Cotton futures hit two-week high
Cotton futures rose to the highest in two weeks on Monday, supported by strong demand as concerns over dry weather in Texas persisted amid expectations of deteriorating conditions for the natural fibre crop in a US government report. “Weather is the main driver of December prices, but strong demand is also helping,” said Louis Rose, an independent cotton trader and consultant with Risk Analytics in Memphis, Tennessee.
Traders awaited crop progress data due after market close on Monday.
Concerns over the quality of production in the east of China, which has been hit by floods, and the Xinjiang crop, which has been affected by high temperatures, were also supportive to prices, according to Jim Lambert, director of sales at FCStone Merchant Services. The market also factored in the latest forecasts from the International Cotton Advisory Committee (ICAC), which lowered its outlook for inventories of the natural fiber for the 2016-17 crop year.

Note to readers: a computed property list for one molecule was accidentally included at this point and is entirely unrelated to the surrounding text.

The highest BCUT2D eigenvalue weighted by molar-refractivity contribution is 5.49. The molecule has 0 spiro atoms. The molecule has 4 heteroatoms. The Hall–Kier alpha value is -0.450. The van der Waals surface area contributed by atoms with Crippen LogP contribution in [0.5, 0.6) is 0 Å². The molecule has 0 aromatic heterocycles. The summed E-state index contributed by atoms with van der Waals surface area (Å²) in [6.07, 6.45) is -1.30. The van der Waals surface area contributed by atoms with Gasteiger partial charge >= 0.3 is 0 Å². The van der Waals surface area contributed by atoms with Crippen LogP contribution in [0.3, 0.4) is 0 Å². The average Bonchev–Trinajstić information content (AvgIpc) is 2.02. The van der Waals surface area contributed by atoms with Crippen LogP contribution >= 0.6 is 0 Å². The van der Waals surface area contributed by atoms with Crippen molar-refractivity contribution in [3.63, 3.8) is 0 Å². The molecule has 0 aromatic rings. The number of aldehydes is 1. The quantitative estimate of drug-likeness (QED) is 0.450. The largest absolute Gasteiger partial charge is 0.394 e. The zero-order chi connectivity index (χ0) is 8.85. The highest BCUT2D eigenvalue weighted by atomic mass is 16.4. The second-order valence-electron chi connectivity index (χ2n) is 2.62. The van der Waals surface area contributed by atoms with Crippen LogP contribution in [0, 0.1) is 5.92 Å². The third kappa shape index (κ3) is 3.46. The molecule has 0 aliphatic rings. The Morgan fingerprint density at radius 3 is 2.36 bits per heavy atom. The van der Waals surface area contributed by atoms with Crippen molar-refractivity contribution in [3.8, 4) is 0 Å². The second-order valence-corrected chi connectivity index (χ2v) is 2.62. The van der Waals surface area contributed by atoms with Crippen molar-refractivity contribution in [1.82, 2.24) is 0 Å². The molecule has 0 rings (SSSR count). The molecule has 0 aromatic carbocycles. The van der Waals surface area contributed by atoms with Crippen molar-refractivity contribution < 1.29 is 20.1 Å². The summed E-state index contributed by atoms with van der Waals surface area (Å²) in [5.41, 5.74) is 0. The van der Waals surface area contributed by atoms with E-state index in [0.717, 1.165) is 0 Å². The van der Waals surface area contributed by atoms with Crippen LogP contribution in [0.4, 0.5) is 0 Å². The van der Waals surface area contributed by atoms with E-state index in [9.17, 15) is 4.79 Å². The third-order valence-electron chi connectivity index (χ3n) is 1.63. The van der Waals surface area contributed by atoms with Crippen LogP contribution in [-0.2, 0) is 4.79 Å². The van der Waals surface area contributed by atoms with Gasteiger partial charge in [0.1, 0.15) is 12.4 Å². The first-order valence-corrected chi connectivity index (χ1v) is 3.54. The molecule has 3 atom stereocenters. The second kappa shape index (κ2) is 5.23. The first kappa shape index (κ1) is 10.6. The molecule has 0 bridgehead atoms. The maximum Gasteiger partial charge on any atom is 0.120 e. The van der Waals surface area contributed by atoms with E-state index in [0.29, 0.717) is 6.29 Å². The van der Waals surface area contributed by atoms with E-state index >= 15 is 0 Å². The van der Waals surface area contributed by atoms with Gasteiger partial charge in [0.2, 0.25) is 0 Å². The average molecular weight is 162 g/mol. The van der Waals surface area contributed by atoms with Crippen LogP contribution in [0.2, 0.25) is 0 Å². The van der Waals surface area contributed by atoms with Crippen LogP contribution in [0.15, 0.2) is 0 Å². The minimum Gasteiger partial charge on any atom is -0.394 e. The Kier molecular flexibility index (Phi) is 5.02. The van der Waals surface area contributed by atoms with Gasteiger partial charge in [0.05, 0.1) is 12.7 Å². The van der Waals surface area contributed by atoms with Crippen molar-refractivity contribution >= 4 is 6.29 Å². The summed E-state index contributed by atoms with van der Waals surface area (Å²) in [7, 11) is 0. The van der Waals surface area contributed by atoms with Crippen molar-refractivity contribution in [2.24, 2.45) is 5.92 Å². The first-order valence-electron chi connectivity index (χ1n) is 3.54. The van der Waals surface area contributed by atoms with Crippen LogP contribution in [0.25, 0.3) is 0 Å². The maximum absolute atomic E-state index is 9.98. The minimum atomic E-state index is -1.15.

The December cotton contract on ICE Futures US settled up 0.34 cent, or 0.46 percent, at 74.38 cents per lb. It traded within a range of 73.46 and 74.87 cents a lb. Total futures market volume rose by 1,398 to 26,009 lots. Data showed total open interest fell 662 to 234,326 contracts in the previous session. Speculators trimmed their net long position in cotton by 823 lots to 80,971 lots in the week ended July 26, US government data showed on Friday. That was down from their biggest bullish stance in over eight years.